Artemis I is to be the first launch of NASA’s long-delayed, 322-feet-tall SLS rocket — as well as the first in an increasingly complex series of missions aiming to return humans to the Moon for the first time since 1972’s Apollo 17. The launch, which will take place no earlier than August 29, will transport an uncrewed Orion capsule into space for a 20–25 day journey looping repeatedly around the Moon. The craft — bearing three radiation-measuring “phantoms”, including two female torsos and one life-size male manikin — will pass as close to the lunar surface as 62 miles, but also journey out some 40,000 miles beyond the Moon before it returns to Earth to splash down in the Pacific Ocean near California. A key goal of the test flight, in fact, will be to test that the heat shield on the “Orion” space capsule is capable of surviving atmospheric re-entry.
Hauled by a giant tractor, the SLS began its deliberate, 4.2-mile-long journey from its assembly building just before 10pm local time yesterday evening.
The massive rocket finally arrived at Pad 39B just after sunrise this morning.
NASA engineers now have just over a week and a half to finish prepping the rocket and the Orion capsule for the first launch window, which will arrive on August 29.
In the event that Artemis I is unable to blast off on this date — whether due to technical issues or unsuitable weather conditions — two backup launch slots have been pencilled in for September 2 and September 5.
During a briefing on the launch last week, NASA administrator Bill Nelson said: “To all of us that gaze up at the Moon, dreaming of the day humankind returns to the lunar surface — folks, we’re here!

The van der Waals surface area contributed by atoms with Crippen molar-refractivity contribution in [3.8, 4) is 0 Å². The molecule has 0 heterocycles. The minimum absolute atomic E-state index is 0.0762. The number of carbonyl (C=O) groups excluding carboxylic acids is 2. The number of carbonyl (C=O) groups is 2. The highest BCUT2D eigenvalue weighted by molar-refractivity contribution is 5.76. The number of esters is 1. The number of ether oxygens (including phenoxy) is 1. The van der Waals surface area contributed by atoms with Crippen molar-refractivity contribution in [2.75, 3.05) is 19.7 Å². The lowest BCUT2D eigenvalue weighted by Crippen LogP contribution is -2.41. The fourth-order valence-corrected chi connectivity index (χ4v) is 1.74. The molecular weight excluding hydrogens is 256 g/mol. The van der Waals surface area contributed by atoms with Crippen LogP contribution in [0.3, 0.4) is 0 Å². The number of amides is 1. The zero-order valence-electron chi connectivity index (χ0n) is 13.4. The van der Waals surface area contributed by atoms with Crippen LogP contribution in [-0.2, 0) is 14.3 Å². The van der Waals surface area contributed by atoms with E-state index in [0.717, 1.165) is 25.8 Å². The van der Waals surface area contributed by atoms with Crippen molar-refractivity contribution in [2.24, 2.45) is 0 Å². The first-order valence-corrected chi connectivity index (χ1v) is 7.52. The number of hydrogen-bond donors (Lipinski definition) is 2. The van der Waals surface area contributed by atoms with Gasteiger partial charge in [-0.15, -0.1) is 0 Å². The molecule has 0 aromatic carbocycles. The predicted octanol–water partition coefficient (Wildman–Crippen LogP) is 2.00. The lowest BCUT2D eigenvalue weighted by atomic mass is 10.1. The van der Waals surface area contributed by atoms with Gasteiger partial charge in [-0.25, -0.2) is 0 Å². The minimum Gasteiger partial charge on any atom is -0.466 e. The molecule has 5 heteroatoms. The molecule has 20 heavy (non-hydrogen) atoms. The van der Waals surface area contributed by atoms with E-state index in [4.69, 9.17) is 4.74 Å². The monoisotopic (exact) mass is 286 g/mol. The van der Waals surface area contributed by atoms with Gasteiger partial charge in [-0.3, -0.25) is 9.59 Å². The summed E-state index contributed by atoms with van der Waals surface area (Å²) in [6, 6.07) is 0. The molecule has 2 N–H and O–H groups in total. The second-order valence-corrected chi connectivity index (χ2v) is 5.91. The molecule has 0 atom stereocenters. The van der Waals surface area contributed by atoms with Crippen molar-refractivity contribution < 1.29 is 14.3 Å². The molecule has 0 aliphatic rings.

“We are going back. And that journey, our journey, begins with Artemis I.”
He told BBC News: “The first crewed launch, Artemis II, is two years from now in 2024.
“We’re hoping that the first landing, Artemis III, will be in 2025.”
It is this third mission, NASA has promised, that will see the first woman step out onto the lunar surface.
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While Artemis I may be blasted into orbit on top of the SLS, propulsion for the Orion capsule will be provided by the European Space Agency-made European Service Module.
Airbus industrial manager Siân Cleaver told BBC News: “More than 10 countries in Europe have been working on this European Space Agency contribution.
“The European Service Module is not just a payload, it’s not just a piece of equipment — it’s a really critical element because Orion can’t get to the Moon without us.”
The ESA hopes that its contribution to Artemis I and its successors will eventually see a European nation on the crew of a lunar mission.
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UK Space Agency exploration science manager Libby Jackson said: “Seeing Artemis I finally make its way to the launchpad for the first launch of the SLS rocket is an important step for the global space community, as we prepare to return humans to the Moon, and seeing it roll out early is even more encouraging.
“The rocket will place the Orion spacecraft in orbit, which we will be able to track in the UK from Goonhilly Earth Station in Cornwall. This is a major step for our capacity to offer commercial lunar communications from the UK.
“The UK is also making important contributions to the Lunar Gateway, currently in development through the European Space Agency’s exploration programme, in line with the ambitious plans laid out in the National Space Strategy.”
“The Artemis programme marks the next chapter of human space exploration, and we look forward to continued involvement as it comes to life.”